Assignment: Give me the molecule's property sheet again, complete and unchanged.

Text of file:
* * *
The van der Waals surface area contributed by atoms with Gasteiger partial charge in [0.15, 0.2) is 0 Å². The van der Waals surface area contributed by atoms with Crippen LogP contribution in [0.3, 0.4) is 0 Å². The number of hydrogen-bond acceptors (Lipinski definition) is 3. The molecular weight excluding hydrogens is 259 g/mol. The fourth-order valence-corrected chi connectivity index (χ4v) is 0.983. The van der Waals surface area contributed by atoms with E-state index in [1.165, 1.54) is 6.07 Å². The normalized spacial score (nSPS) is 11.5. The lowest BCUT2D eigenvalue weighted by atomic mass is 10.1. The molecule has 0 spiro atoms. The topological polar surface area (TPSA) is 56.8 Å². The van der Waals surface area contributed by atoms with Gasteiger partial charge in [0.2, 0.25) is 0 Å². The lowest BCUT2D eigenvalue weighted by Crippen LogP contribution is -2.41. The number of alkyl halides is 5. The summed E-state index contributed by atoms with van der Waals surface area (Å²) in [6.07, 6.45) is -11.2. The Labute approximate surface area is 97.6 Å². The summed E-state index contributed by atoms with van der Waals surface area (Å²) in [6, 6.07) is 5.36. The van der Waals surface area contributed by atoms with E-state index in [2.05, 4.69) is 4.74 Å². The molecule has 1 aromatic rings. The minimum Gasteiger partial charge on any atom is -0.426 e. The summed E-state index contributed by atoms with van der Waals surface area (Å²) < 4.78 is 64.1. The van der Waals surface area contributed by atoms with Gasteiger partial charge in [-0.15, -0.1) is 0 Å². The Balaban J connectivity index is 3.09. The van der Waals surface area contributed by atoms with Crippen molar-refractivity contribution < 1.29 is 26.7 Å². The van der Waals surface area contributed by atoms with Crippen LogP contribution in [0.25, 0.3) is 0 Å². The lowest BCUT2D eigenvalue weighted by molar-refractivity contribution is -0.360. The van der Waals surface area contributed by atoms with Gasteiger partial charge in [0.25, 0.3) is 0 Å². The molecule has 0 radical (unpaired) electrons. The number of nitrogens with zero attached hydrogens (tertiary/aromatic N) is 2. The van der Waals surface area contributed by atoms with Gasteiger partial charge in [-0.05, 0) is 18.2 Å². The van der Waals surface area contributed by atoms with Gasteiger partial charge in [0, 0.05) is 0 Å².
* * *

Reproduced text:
The van der Waals surface area contributed by atoms with Gasteiger partial charge in [0.15, 0.2) is 0 Å². The van der Waals surface area contributed by atoms with Crippen LogP contribution in [0.3, 0.4) is 0 Å². The number of hydrogen-bond acceptors (Lipinski definition) is 3. The molecular weight excluding hydrogens is 259 g/mol. The fourth-order valence-corrected chi connectivity index (χ4v) is 0.983. The van der Waals surface area contributed by atoms with E-state index in [1.165, 1.54) is 6.07 Å². The normalized spacial score (nSPS) is 11.5. The lowest BCUT2D eigenvalue weighted by atomic mass is 10.1. The molecule has 0 spiro atoms. The topological polar surface area (TPSA) is 56.8 Å². The van der Waals surface area contributed by atoms with Gasteiger partial charge in [0.2, 0.25) is 0 Å². The lowest BCUT2D eigenvalue weighted by Crippen LogP contribution is -2.41. The number of alkyl halides is 5. The summed E-state index contributed by atoms with van der Waals surface area (Å²) in [6.07, 6.45) is -11.2. The Labute approximate surface area is 97.6 Å². The summed E-state index contributed by atoms with van der Waals surface area (Å²) in [6, 6.07) is 5.36. The van der Waals surface area contributed by atoms with E-state index in [2.05, 4.69) is 4.74 Å². The molecule has 1 aromatic rings. The minimum Gasteiger partial charge on any atom is -0.426 e. The summed E-state index contributed by atoms with van der Waals surface area (Å²) < 4.78 is 64.1. The van der Waals surface area contributed by atoms with Gasteiger partial charge in [-0.15, -0.1) is 0 Å². The Balaban J connectivity index is 3.09. The van der Waals surface area contributed by atoms with Crippen molar-refractivity contribution < 1.29 is 26.7 Å². The van der Waals surface area contributed by atoms with Crippen LogP contribution in [0.25, 0.3) is 0 Å². The lowest BCUT2D eigenvalue weighted by molar-refractivity contribution is -0.360. The van der Waals surface area contributed by atoms with Gasteiger partial charge in [0.25, 0.3) is 0 Å². The molecule has 0 radical (unpaired) electrons. The number of nitrogens with zero attached hydrogens (tertiary/aromatic N) is 2. The van der Waals surface area contributed by atoms with Gasteiger partial charge in [-0.05, 0) is 18.2 Å². The van der Waals surface area contributed by atoms with Gasteiger partial charge in [0, 0.05) is 0 Å².